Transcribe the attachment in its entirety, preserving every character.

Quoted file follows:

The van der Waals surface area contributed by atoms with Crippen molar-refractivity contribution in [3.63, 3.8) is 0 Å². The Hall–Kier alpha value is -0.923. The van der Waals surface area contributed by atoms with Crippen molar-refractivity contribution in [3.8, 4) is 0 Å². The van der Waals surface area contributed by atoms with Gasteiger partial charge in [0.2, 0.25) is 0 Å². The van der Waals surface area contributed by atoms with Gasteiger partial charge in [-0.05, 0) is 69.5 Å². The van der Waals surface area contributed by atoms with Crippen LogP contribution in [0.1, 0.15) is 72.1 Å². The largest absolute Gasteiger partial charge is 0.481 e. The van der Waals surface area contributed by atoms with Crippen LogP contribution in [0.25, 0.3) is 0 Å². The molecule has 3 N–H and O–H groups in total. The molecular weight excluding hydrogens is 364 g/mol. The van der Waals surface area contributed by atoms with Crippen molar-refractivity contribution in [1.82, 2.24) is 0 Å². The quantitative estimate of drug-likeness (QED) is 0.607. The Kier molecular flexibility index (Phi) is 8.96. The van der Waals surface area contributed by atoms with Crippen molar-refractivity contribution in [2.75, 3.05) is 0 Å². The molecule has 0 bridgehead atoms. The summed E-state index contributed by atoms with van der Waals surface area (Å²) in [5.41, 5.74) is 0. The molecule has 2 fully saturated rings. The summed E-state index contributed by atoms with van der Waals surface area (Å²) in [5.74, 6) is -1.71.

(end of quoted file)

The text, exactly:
The van der Waals surface area contributed by atoms with Crippen molar-refractivity contribution in [3.63, 3.8) is 0 Å². The Hall–Kier alpha value is -0.923. The van der Waals surface area contributed by atoms with Crippen molar-refractivity contribution in [3.8, 4) is 0 Å². The van der Waals surface area contributed by atoms with Gasteiger partial charge in [0.2, 0.25) is 0 Å². The van der Waals surface area contributed by atoms with Gasteiger partial charge in [-0.05, 0) is 69.5 Å². The van der Waals surface area contributed by atoms with Crippen LogP contribution in [0.1, 0.15) is 72.1 Å². The largest absolute Gasteiger partial charge is 0.481 e. The van der Waals surface area contributed by atoms with Crippen LogP contribution in [0.25, 0.3) is 0 Å². The molecule has 3 N–H and O–H groups in total. The molecular weight excluding hydrogens is 364 g/mol. The van der Waals surface area contributed by atoms with Crippen molar-refractivity contribution in [1.82, 2.24) is 0 Å². The quantitative estimate of drug-likeness (QED) is 0.607. The Kier molecular flexibility index (Phi) is 8.96. The van der Waals surface area contributed by atoms with Crippen molar-refractivity contribution in [2.75, 3.05) is 0 Å². The molecule has 0 bridgehead atoms. The summed E-state index contributed by atoms with van der Waals surface area (Å²) in [5.41, 5.74) is 0. The molecule has 2 fully saturated rings. The summed E-state index contributed by atoms with van der Waals surface area (Å²) in [5.74, 6) is -1.71.